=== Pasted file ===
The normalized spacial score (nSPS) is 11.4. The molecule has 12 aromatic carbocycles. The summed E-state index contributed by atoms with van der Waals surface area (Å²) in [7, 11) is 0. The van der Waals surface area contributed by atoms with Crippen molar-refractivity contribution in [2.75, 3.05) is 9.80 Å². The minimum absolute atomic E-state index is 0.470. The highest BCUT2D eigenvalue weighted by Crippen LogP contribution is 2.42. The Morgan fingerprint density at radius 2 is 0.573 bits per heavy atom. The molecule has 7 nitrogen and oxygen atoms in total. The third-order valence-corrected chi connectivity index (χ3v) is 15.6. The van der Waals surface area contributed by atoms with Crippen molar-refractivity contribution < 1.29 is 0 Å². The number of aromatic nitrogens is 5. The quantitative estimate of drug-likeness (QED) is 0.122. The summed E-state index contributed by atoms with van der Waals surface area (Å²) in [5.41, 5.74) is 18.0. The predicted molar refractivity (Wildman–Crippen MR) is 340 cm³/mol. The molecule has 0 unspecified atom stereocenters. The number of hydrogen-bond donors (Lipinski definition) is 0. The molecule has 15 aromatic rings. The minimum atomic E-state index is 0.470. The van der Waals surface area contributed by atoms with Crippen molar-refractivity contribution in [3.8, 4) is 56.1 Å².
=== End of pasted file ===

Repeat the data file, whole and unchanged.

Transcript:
The normalized spacial score (nSPS) is 11.4. The molecule has 12 aromatic carbocycles. The summed E-state index contributed by atoms with van der Waals surface area (Å²) in [7, 11) is 0. The van der Waals surface area contributed by atoms with Crippen molar-refractivity contribution in [2.75, 3.05) is 9.80 Å². The minimum absolute atomic E-state index is 0.470. The highest BCUT2D eigenvalue weighted by Crippen LogP contribution is 2.42. The Morgan fingerprint density at radius 2 is 0.573 bits per heavy atom. The molecule has 7 nitrogen and oxygen atoms in total. The third-order valence-corrected chi connectivity index (χ3v) is 15.6. The van der Waals surface area contributed by atoms with Crippen molar-refractivity contribution < 1.29 is 0 Å². The number of aromatic nitrogens is 5. The quantitative estimate of drug-likeness (QED) is 0.122. The summed E-state index contributed by atoms with van der Waals surface area (Å²) in [5.41, 5.74) is 18.0. The predicted molar refractivity (Wildman–Crippen MR) is 340 cm³/mol. The molecule has 0 unspecified atom stereocenters. The number of hydrogen-bond donors (Lipinski definition) is 0. The molecule has 15 aromatic rings. The minimum atomic E-state index is 0.470. The van der Waals surface area contributed by atoms with Crippen molar-refractivity contribution in [3.8, 4) is 56.1 Å².